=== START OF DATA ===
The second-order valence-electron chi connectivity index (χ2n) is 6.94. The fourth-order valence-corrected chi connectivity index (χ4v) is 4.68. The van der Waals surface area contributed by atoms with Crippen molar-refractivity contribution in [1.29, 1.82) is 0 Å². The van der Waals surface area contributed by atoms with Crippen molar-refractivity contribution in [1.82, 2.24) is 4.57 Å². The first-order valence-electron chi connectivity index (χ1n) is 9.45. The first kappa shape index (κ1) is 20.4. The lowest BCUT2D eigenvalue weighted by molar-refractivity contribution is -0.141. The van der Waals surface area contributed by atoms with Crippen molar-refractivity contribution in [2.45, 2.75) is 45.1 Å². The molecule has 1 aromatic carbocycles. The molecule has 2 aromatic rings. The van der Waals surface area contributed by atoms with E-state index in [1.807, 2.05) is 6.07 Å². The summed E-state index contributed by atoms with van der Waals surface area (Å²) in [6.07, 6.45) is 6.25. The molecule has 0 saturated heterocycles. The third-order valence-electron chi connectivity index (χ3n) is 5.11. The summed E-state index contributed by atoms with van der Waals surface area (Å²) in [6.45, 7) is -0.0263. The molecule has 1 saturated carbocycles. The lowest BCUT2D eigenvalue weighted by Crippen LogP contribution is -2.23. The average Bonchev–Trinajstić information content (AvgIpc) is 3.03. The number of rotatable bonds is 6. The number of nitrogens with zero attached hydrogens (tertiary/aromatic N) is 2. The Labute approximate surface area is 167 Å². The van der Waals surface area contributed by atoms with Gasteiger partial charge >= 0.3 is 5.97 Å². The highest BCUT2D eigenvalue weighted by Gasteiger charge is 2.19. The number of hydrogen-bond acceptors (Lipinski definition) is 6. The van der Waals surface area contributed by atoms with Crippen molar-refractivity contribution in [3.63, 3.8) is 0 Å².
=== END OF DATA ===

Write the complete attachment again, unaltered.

The second-order valence-electron chi connectivity index (χ2n) is 6.94. The fourth-order valence-corrected chi connectivity index (χ4v) is 4.68. The van der Waals surface area contributed by atoms with Crippen molar-refractivity contribution in [1.29, 1.82) is 0 Å². The van der Waals surface area contributed by atoms with Crippen molar-refractivity contribution in [1.82, 2.24) is 4.57 Å². The first-order valence-electron chi connectivity index (χ1n) is 9.45. The first kappa shape index (κ1) is 20.4. The lowest BCUT2D eigenvalue weighted by molar-refractivity contribution is -0.141. The van der Waals surface area contributed by atoms with Crippen molar-refractivity contribution in [2.45, 2.75) is 45.1 Å². The molecule has 1 aromatic carbocycles. The molecule has 2 aromatic rings. The van der Waals surface area contributed by atoms with E-state index in [1.807, 2.05) is 6.07 Å². The summed E-state index contributed by atoms with van der Waals surface area (Å²) in [6.07, 6.45) is 6.25. The molecule has 0 saturated heterocycles. The third-order valence-electron chi connectivity index (χ3n) is 5.11. The summed E-state index contributed by atoms with van der Waals surface area (Å²) in [6.45, 7) is -0.0263. The molecule has 1 saturated carbocycles. The lowest BCUT2D eigenvalue weighted by Crippen LogP contribution is -2.23. The average Bonchev–Trinajstić information content (AvgIpc) is 3.03. The number of rotatable bonds is 6. The number of nitrogens with zero attached hydrogens (tertiary/aromatic N) is 2. The Labute approximate surface area is 167 Å². The van der Waals surface area contributed by atoms with Gasteiger partial charge >= 0.3 is 5.97 Å². The highest BCUT2D eigenvalue weighted by Gasteiger charge is 2.19. The number of hydrogen-bond acceptors (Lipinski definition) is 6. The van der Waals surface area contributed by atoms with Crippen molar-refractivity contribution in [3.63, 3.8) is 0 Å².